Like Manson, Anger, Jimmy Page (he was originally intended to compose the music for this film) and many other counterculture “freaks” from the 60s, Bobby Beausoleil was fascinated with themes like magic, occultism and spirituality. And like them all, he was the eulogist of psychedelic drug-driven rock music. Anger, the enfant terrible of American transgressive cinema, needed a dark, devilish musical feel to finish this symbolic picture.
The music was made by Beausoleil in prison, which serves to makes this experience even darker, and paradoxically it doesn’t make it sound raw and ugly. His music is far from the obscure lo-fi made by other famous prison musicians like Manson and Varg Vikernes (the Mayhem member made dungeon synth ambient as he couldn’t use only a synthesizer in prison).
The original soundtrack for “Lucifer Rising” is a truly cosmic and progressive rock record that perfectly resonates with the desert landscapes and mysterious events that take place in this dreamlike movie.
3. Fantastic Planet (1973) scored by Alain Goraguer
This 70’s psychedelic animation came to life because of the titanic work of the draftsmen and animators, but it couldn’t function without Alain Goraguer’s illustrative music. The film is full of imaginative genius, built on far-out science fiction sequences.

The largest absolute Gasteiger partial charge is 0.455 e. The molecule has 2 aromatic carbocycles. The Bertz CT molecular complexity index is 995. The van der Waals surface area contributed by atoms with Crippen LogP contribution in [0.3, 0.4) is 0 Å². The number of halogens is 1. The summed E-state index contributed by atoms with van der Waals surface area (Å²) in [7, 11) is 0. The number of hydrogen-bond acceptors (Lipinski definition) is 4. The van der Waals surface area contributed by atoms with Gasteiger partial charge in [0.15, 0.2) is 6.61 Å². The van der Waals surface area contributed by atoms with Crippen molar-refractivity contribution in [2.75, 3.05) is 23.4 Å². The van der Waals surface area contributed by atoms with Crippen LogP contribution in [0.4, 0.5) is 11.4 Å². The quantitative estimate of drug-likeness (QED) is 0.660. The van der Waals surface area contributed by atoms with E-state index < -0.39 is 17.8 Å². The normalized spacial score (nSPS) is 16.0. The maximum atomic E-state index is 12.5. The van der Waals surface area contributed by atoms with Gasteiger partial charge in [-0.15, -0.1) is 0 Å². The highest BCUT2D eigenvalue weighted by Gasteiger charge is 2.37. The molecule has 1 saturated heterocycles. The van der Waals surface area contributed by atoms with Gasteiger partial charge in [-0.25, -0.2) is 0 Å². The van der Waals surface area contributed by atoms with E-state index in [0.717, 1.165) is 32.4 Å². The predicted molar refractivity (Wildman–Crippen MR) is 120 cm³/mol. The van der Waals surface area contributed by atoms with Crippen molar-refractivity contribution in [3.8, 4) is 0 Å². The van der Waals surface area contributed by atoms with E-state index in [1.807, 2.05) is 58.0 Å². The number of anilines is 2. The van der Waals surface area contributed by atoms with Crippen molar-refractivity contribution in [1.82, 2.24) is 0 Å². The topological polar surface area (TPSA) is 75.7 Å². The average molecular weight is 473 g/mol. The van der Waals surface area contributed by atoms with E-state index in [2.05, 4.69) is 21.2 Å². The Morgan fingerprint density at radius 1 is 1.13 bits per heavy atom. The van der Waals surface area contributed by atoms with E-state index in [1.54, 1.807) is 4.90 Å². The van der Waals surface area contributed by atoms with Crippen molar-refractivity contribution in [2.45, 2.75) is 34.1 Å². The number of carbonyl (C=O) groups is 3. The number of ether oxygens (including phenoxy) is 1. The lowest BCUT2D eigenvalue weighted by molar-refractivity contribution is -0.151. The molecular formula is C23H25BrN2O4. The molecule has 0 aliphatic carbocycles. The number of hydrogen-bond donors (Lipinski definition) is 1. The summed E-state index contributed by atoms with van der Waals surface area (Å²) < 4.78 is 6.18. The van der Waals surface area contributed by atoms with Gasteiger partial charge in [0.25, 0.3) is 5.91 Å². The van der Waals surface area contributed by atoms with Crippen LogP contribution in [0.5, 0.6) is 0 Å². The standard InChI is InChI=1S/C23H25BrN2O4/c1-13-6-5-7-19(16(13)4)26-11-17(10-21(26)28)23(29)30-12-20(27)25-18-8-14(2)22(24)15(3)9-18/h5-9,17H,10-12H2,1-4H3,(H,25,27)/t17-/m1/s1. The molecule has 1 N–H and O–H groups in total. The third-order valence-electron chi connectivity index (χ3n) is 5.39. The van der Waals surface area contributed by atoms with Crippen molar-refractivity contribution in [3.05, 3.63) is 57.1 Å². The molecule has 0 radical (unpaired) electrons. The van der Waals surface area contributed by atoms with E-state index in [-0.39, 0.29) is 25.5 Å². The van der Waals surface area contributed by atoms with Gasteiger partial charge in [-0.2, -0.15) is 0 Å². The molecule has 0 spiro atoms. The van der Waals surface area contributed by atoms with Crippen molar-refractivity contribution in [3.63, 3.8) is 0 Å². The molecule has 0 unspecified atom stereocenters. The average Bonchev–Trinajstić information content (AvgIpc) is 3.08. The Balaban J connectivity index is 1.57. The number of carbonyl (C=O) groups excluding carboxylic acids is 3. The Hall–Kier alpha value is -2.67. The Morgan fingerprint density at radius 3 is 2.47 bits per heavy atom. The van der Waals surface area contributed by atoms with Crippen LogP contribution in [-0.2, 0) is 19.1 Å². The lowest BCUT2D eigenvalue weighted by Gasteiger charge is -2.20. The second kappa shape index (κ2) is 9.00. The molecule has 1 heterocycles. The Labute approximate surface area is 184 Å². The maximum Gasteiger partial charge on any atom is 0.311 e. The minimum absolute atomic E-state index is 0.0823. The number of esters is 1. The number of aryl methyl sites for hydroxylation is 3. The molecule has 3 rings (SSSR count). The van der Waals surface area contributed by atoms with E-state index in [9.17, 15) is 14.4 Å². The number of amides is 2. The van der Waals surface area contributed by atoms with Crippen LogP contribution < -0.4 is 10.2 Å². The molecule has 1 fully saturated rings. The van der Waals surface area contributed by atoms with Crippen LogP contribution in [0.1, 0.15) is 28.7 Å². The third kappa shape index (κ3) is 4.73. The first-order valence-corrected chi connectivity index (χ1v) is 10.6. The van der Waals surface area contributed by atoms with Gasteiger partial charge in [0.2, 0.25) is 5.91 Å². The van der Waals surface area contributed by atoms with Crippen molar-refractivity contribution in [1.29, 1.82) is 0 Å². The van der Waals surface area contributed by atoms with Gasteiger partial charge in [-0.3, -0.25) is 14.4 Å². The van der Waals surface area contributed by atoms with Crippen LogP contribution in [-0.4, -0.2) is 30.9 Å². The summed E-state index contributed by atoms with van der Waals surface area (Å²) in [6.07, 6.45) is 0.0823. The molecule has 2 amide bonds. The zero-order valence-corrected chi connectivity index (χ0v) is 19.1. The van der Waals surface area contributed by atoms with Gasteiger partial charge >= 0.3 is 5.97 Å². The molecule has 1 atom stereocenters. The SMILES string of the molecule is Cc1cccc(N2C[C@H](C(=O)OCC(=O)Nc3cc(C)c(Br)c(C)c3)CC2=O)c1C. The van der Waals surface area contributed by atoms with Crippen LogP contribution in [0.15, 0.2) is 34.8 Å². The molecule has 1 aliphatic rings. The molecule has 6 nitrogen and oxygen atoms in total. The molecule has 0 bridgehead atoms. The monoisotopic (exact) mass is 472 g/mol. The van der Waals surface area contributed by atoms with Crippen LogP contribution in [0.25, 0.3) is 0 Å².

It tells the story of human beings trapped on a distant planet, where they are pets for giant humanoid aliens. It sounds crazy and it definitely is, but it’s more than just a surreal animated experience. It also contains a humanistic reflection on how homo sapiens can fall in to an animus and become slaves for a higher civilization.
As the author of all the beautiful soundscapes present in “Fantastic Planet”, Goraguer shows himself as a typical French prog-rock artist like Magma or Heldon (both highly influential French bands from the 70s). The funny thing is, he was never a part of that scene; he was more fond of chamber jazz, as he played with Serge Gainsourg and Boris Vian back in the day.
It’s impressive how flexible his style became when making this soundtrack. Depending on what scene we are watching, the music can switch from energetic and funky to space prog-rock, from to nostalgic chill-out jazz to psychedelic electronics. It’s a cosmic kaleidoscope.
4. The Shining (1980) music by Krzysztof Penderecki, Gyorgy Ligeti, Bela Bartok